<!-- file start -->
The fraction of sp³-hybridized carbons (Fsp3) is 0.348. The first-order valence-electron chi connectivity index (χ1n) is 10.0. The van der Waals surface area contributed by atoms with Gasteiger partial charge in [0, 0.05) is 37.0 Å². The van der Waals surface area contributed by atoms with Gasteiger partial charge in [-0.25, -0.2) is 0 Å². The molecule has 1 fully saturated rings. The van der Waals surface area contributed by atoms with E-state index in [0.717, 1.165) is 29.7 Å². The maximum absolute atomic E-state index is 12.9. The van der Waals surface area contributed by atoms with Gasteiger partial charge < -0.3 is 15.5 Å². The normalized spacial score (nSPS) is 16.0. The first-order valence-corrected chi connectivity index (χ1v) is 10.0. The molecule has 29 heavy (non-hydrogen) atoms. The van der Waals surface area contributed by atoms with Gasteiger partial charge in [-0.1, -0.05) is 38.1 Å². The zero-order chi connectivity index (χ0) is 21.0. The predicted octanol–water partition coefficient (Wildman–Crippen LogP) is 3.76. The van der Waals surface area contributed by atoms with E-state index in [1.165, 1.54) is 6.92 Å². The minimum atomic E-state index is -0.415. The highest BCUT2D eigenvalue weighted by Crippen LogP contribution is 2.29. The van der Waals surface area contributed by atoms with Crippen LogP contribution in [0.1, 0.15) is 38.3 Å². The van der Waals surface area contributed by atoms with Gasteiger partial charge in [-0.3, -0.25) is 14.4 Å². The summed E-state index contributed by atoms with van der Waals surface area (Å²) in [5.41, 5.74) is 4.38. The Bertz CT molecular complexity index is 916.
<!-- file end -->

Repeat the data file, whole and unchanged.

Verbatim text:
The fraction of sp³-hybridized carbons (Fsp3) is 0.348. The first-order valence-electron chi connectivity index (χ1n) is 10.0. The van der Waals surface area contributed by atoms with Gasteiger partial charge in [0, 0.05) is 37.0 Å². The van der Waals surface area contributed by atoms with Gasteiger partial charge in [-0.25, -0.2) is 0 Å². The molecule has 1 fully saturated rings. The van der Waals surface area contributed by atoms with E-state index in [0.717, 1.165) is 29.7 Å². The maximum absolute atomic E-state index is 12.9. The van der Waals surface area contributed by atoms with Gasteiger partial charge < -0.3 is 15.5 Å². The normalized spacial score (nSPS) is 16.0. The first-order valence-corrected chi connectivity index (χ1v) is 10.0. The molecule has 29 heavy (non-hydrogen) atoms. The van der Waals surface area contributed by atoms with Gasteiger partial charge in [-0.1, -0.05) is 38.1 Å². The zero-order chi connectivity index (χ0) is 21.0. The predicted octanol–water partition coefficient (Wildman–Crippen LogP) is 3.76. The van der Waals surface area contributed by atoms with E-state index in [1.165, 1.54) is 6.92 Å². The minimum atomic E-state index is -0.415. The highest BCUT2D eigenvalue weighted by Crippen LogP contribution is 2.29. The van der Waals surface area contributed by atoms with Crippen LogP contribution in [0.1, 0.15) is 38.3 Å². The van der Waals surface area contributed by atoms with Gasteiger partial charge in [-0.3, -0.25) is 14.4 Å². The summed E-state index contributed by atoms with van der Waals surface area (Å²) in [5.41, 5.74) is 4.38. The Bertz CT molecular complexity index is 916.